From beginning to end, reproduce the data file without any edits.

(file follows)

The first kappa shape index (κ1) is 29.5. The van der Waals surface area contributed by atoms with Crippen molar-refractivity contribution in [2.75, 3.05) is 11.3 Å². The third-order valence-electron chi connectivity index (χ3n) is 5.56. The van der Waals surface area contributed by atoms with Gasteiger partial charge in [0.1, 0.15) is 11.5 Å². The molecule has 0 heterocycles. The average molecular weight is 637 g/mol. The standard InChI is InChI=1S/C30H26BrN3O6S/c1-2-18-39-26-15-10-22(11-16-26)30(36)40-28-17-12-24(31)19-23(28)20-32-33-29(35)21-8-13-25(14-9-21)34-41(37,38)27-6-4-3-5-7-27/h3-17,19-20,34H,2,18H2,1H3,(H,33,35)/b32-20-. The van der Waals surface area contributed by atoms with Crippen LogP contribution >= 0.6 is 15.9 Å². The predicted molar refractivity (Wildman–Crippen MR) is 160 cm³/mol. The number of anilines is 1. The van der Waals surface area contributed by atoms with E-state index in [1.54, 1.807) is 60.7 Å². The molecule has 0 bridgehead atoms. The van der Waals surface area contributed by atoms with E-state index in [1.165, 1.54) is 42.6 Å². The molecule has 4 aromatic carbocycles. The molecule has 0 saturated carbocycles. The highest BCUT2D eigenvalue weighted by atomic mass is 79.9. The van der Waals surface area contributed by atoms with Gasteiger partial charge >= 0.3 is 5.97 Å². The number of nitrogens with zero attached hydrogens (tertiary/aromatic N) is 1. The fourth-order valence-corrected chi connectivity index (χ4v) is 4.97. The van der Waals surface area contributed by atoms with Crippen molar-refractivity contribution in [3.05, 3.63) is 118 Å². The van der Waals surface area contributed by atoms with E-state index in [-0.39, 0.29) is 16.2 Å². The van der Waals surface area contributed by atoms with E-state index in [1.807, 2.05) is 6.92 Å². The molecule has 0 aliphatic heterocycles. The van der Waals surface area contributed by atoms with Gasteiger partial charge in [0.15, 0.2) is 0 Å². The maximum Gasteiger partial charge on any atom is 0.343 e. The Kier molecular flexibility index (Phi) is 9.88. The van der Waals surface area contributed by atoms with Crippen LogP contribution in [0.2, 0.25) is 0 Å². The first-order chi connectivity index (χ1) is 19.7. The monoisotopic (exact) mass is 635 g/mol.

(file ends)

The first kappa shape index (κ1) is 29.5. The van der Waals surface area contributed by atoms with Crippen molar-refractivity contribution in [2.75, 3.05) is 11.3 Å². The third-order valence-electron chi connectivity index (χ3n) is 5.56. The van der Waals surface area contributed by atoms with Gasteiger partial charge in [0.1, 0.15) is 11.5 Å². The molecule has 0 heterocycles. The average molecular weight is 637 g/mol. The standard InChI is InChI=1S/C30H26BrN3O6S/c1-2-18-39-26-15-10-22(11-16-26)30(36)40-28-17-12-24(31)19-23(28)20-32-33-29(35)21-8-13-25(14-9-21)34-41(37,38)27-6-4-3-5-7-27/h3-17,19-20,34H,2,18H2,1H3,(H,33,35)/b32-20-. The van der Waals surface area contributed by atoms with Crippen LogP contribution >= 0.6 is 15.9 Å². The predicted molar refractivity (Wildman–Crippen MR) is 160 cm³/mol. The number of anilines is 1. The van der Waals surface area contributed by atoms with E-state index in [1.54, 1.807) is 60.7 Å². The molecule has 0 bridgehead atoms. The van der Waals surface area contributed by atoms with E-state index in [1.165, 1.54) is 42.6 Å². The molecule has 4 aromatic carbocycles. The molecule has 0 saturated carbocycles. The highest BCUT2D eigenvalue weighted by atomic mass is 79.9. The van der Waals surface area contributed by atoms with Gasteiger partial charge >= 0.3 is 5.97 Å². The number of nitrogens with zero attached hydrogens (tertiary/aromatic N) is 1. The fourth-order valence-corrected chi connectivity index (χ4v) is 4.97. The van der Waals surface area contributed by atoms with Crippen molar-refractivity contribution in [3.05, 3.63) is 118 Å². The van der Waals surface area contributed by atoms with E-state index in [-0.39, 0.29) is 16.2 Å². The van der Waals surface area contributed by atoms with E-state index in [1.807, 2.05) is 6.92 Å². The molecule has 0 aliphatic heterocycles. The van der Waals surface area contributed by atoms with Gasteiger partial charge in [0.15, 0.2) is 0 Å². The maximum Gasteiger partial charge on any atom is 0.343 e. The Kier molecular flexibility index (Phi) is 9.88. The van der Waals surface area contributed by atoms with Crippen LogP contribution in [0.2, 0.25) is 0 Å². The first-order chi connectivity index (χ1) is 19.7. The monoisotopic (exact) mass is 635 g/mol.